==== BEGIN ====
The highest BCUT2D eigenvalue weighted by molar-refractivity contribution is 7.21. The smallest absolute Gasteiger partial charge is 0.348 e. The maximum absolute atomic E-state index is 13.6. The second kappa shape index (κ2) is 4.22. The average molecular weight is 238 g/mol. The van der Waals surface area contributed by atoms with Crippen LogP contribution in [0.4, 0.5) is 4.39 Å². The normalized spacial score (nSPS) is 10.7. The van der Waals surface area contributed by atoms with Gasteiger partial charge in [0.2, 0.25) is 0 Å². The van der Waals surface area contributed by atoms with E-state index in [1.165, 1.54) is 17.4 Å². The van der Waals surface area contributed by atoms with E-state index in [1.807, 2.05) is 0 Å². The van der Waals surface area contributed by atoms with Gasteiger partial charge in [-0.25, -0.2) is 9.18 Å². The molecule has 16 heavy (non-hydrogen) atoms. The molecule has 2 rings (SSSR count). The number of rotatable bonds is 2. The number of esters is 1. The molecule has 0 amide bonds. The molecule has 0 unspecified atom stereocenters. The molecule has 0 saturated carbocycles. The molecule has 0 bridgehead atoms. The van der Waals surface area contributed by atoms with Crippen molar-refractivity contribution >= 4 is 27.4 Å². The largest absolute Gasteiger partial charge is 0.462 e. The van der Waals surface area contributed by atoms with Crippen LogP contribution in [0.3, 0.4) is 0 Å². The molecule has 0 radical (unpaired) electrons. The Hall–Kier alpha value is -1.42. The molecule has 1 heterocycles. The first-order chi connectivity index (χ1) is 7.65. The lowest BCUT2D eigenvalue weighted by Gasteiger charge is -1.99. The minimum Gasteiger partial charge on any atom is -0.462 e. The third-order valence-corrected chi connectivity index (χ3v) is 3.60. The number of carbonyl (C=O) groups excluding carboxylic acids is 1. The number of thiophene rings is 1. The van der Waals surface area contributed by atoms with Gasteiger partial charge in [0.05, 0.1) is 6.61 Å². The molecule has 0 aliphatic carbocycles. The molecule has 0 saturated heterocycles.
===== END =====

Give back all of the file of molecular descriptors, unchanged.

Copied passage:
The highest BCUT2D eigenvalue weighted by molar-refractivity contribution is 7.21. The smallest absolute Gasteiger partial charge is 0.348 e. The maximum absolute atomic E-state index is 13.6. The second kappa shape index (κ2) is 4.22. The average molecular weight is 238 g/mol. The van der Waals surface area contributed by atoms with Crippen LogP contribution in [0.4, 0.5) is 4.39 Å². The normalized spacial score (nSPS) is 10.7. The van der Waals surface area contributed by atoms with Gasteiger partial charge in [0.2, 0.25) is 0 Å². The van der Waals surface area contributed by atoms with E-state index in [1.165, 1.54) is 17.4 Å². The van der Waals surface area contributed by atoms with E-state index in [1.807, 2.05) is 0 Å². The van der Waals surface area contributed by atoms with Gasteiger partial charge in [-0.25, -0.2) is 9.18 Å². The molecule has 16 heavy (non-hydrogen) atoms. The molecule has 2 rings (SSSR count). The number of rotatable bonds is 2. The number of esters is 1. The molecule has 0 amide bonds. The molecule has 0 unspecified atom stereocenters. The molecule has 0 saturated carbocycles. The molecule has 0 bridgehead atoms. The van der Waals surface area contributed by atoms with Crippen molar-refractivity contribution >= 4 is 27.4 Å². The largest absolute Gasteiger partial charge is 0.462 e. The van der Waals surface area contributed by atoms with Crippen LogP contribution in [0.3, 0.4) is 0 Å². The molecule has 0 radical (unpaired) electrons. The Hall–Kier alpha value is -1.42. The molecule has 1 heterocycles. The first-order chi connectivity index (χ1) is 7.65. The lowest BCUT2D eigenvalue weighted by Gasteiger charge is -1.99. The minimum Gasteiger partial charge on any atom is -0.462 e. The third-order valence-corrected chi connectivity index (χ3v) is 3.60. The number of carbonyl (C=O) groups excluding carboxylic acids is 1. The number of thiophene rings is 1. The van der Waals surface area contributed by atoms with Gasteiger partial charge in [0.05, 0.1) is 6.61 Å². The molecule has 0 aliphatic carbocycles. The molecule has 0 saturated heterocycles.